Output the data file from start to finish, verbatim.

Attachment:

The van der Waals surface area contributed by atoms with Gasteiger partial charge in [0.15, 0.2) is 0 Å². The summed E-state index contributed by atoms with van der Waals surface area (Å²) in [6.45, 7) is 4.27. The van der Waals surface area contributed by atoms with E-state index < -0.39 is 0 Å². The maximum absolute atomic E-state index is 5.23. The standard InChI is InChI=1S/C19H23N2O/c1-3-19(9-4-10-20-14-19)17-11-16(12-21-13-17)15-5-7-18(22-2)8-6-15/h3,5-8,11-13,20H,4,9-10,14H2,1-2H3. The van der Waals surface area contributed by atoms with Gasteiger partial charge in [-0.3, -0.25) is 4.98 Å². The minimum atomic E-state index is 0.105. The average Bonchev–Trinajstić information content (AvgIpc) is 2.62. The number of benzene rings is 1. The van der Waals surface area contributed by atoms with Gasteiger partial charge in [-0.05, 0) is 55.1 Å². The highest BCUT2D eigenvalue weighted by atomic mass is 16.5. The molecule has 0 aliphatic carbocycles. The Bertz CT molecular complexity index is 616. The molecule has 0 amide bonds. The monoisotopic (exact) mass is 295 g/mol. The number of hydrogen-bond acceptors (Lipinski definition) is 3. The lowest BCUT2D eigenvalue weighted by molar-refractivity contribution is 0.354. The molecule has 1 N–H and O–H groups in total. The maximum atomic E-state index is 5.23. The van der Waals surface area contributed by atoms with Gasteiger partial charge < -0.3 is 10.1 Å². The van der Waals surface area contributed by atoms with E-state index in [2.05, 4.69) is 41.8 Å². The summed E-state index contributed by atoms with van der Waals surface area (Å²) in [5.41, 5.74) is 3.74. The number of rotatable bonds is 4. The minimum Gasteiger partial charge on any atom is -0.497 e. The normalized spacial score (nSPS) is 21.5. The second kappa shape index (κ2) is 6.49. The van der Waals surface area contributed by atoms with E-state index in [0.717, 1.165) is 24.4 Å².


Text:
The van der Waals surface area contributed by atoms with Gasteiger partial charge in [0.15, 0.2) is 0 Å². The summed E-state index contributed by atoms with van der Waals surface area (Å²) in [6.45, 7) is 4.27. The van der Waals surface area contributed by atoms with E-state index < -0.39 is 0 Å². The maximum absolute atomic E-state index is 5.23. The standard InChI is InChI=1S/C19H23N2O/c1-3-19(9-4-10-20-14-19)17-11-16(12-21-13-17)15-5-7-18(22-2)8-6-15/h3,5-8,11-13,20H,4,9-10,14H2,1-2H3. The van der Waals surface area contributed by atoms with Gasteiger partial charge in [-0.3, -0.25) is 4.98 Å². The minimum atomic E-state index is 0.105. The average Bonchev–Trinajstić information content (AvgIpc) is 2.62. The number of benzene rings is 1. The van der Waals surface area contributed by atoms with Gasteiger partial charge in [-0.05, 0) is 55.1 Å². The highest BCUT2D eigenvalue weighted by atomic mass is 16.5. The molecule has 0 aliphatic carbocycles. The Bertz CT molecular complexity index is 616. The molecule has 0 amide bonds. The monoisotopic (exact) mass is 295 g/mol. The number of hydrogen-bond acceptors (Lipinski definition) is 3. The lowest BCUT2D eigenvalue weighted by molar-refractivity contribution is 0.354. The molecule has 1 N–H and O–H groups in total. The maximum atomic E-state index is 5.23. The van der Waals surface area contributed by atoms with Gasteiger partial charge < -0.3 is 10.1 Å². The van der Waals surface area contributed by atoms with E-state index in [2.05, 4.69) is 41.8 Å². The summed E-state index contributed by atoms with van der Waals surface area (Å²) in [5.41, 5.74) is 3.74. The number of rotatable bonds is 4. The minimum Gasteiger partial charge on any atom is -0.497 e. The normalized spacial score (nSPS) is 21.5. The second kappa shape index (κ2) is 6.49. The van der Waals surface area contributed by atoms with E-state index in [0.717, 1.165) is 24.4 Å².